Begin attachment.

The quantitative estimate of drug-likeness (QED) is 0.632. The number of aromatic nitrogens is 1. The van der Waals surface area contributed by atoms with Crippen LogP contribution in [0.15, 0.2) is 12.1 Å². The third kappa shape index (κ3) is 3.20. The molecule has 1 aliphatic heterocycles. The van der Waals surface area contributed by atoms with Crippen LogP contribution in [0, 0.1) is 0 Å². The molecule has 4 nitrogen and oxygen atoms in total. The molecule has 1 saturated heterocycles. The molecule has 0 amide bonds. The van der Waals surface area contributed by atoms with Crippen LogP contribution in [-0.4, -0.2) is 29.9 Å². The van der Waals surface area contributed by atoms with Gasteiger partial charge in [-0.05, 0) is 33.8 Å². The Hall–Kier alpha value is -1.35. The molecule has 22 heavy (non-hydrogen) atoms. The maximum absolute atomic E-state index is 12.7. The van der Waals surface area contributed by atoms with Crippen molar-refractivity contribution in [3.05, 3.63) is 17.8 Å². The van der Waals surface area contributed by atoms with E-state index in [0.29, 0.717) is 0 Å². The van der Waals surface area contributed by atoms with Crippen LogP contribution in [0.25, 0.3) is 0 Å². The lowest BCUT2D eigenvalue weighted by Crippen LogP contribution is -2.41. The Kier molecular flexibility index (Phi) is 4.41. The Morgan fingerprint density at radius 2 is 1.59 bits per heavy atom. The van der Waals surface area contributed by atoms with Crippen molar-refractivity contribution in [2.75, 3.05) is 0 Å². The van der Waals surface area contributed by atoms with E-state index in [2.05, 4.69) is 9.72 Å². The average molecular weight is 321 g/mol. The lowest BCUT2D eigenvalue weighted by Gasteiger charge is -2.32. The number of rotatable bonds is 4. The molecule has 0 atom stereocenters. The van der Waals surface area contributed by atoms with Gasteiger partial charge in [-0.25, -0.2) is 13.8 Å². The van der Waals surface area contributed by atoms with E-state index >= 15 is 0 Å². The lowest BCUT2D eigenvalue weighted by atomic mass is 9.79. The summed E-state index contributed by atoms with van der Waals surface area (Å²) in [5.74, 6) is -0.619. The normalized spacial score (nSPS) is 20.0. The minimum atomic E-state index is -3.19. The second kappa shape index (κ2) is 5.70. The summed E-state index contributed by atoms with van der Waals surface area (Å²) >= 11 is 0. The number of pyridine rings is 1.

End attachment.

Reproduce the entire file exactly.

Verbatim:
The quantitative estimate of drug-likeness (QED) is 0.632. The number of aromatic nitrogens is 1. The van der Waals surface area contributed by atoms with Crippen LogP contribution in [0.15, 0.2) is 12.1 Å². The third kappa shape index (κ3) is 3.20. The molecule has 1 aliphatic heterocycles. The van der Waals surface area contributed by atoms with Crippen LogP contribution in [0, 0.1) is 0 Å². The molecule has 4 nitrogen and oxygen atoms in total. The molecule has 1 saturated heterocycles. The molecule has 0 amide bonds. The van der Waals surface area contributed by atoms with Crippen LogP contribution in [-0.4, -0.2) is 29.9 Å². The van der Waals surface area contributed by atoms with Gasteiger partial charge in [-0.05, 0) is 33.8 Å². The Hall–Kier alpha value is -1.35. The molecule has 22 heavy (non-hydrogen) atoms. The maximum absolute atomic E-state index is 12.7. The van der Waals surface area contributed by atoms with Crippen molar-refractivity contribution in [3.05, 3.63) is 17.8 Å². The van der Waals surface area contributed by atoms with E-state index in [0.29, 0.717) is 0 Å². The van der Waals surface area contributed by atoms with Crippen LogP contribution in [0.25, 0.3) is 0 Å². The lowest BCUT2D eigenvalue weighted by Crippen LogP contribution is -2.41. The Kier molecular flexibility index (Phi) is 4.41. The Morgan fingerprint density at radius 2 is 1.59 bits per heavy atom. The van der Waals surface area contributed by atoms with Crippen molar-refractivity contribution in [2.75, 3.05) is 0 Å². The van der Waals surface area contributed by atoms with E-state index in [2.05, 4.69) is 9.72 Å². The average molecular weight is 321 g/mol. The lowest BCUT2D eigenvalue weighted by Gasteiger charge is -2.32. The number of rotatable bonds is 4. The molecule has 0 atom stereocenters. The van der Waals surface area contributed by atoms with Gasteiger partial charge in [-0.25, -0.2) is 13.8 Å². The van der Waals surface area contributed by atoms with E-state index >= 15 is 0 Å². The lowest BCUT2D eigenvalue weighted by atomic mass is 9.79. The summed E-state index contributed by atoms with van der Waals surface area (Å²) in [5.74, 6) is -0.619. The normalized spacial score (nSPS) is 20.0. The minimum atomic E-state index is -3.19. The second kappa shape index (κ2) is 5.70. The summed E-state index contributed by atoms with van der Waals surface area (Å²) >= 11 is 0. The number of pyridine rings is 1.